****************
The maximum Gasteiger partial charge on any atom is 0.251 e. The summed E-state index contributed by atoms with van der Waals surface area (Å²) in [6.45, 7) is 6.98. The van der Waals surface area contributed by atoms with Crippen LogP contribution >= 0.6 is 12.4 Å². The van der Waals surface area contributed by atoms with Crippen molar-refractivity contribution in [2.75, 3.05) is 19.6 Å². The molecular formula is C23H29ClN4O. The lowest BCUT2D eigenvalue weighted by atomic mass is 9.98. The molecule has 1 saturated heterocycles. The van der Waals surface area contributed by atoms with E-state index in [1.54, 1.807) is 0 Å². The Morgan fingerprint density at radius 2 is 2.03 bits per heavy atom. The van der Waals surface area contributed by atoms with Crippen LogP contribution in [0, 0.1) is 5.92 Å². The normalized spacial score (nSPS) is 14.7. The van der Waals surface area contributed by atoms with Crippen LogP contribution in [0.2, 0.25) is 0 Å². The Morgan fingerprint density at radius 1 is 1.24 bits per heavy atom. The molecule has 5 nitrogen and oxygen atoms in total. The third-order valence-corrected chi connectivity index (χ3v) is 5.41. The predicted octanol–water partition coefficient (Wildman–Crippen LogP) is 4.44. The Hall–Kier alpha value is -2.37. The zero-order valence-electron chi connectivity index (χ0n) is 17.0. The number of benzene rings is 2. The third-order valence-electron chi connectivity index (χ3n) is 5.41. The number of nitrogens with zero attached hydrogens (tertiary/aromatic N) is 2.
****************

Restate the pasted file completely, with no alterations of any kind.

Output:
The maximum Gasteiger partial charge on any atom is 0.251 e. The summed E-state index contributed by atoms with van der Waals surface area (Å²) in [6.45, 7) is 6.98. The van der Waals surface area contributed by atoms with Crippen LogP contribution >= 0.6 is 12.4 Å². The van der Waals surface area contributed by atoms with Crippen molar-refractivity contribution in [2.75, 3.05) is 19.6 Å². The molecular formula is C23H29ClN4O. The lowest BCUT2D eigenvalue weighted by atomic mass is 9.98. The molecule has 1 saturated heterocycles. The van der Waals surface area contributed by atoms with E-state index in [1.54, 1.807) is 0 Å². The Morgan fingerprint density at radius 2 is 2.03 bits per heavy atom. The van der Waals surface area contributed by atoms with Crippen LogP contribution in [0, 0.1) is 5.92 Å². The normalized spacial score (nSPS) is 14.7. The van der Waals surface area contributed by atoms with Crippen LogP contribution in [0.2, 0.25) is 0 Å². The Morgan fingerprint density at radius 1 is 1.24 bits per heavy atom. The molecule has 5 nitrogen and oxygen atoms in total. The third-order valence-corrected chi connectivity index (χ3v) is 5.41. The predicted octanol–water partition coefficient (Wildman–Crippen LogP) is 4.44. The Hall–Kier alpha value is -2.37. The zero-order valence-electron chi connectivity index (χ0n) is 17.0. The number of benzene rings is 2. The third-order valence-electron chi connectivity index (χ3n) is 5.41. The number of nitrogens with zero attached hydrogens (tertiary/aromatic N) is 2.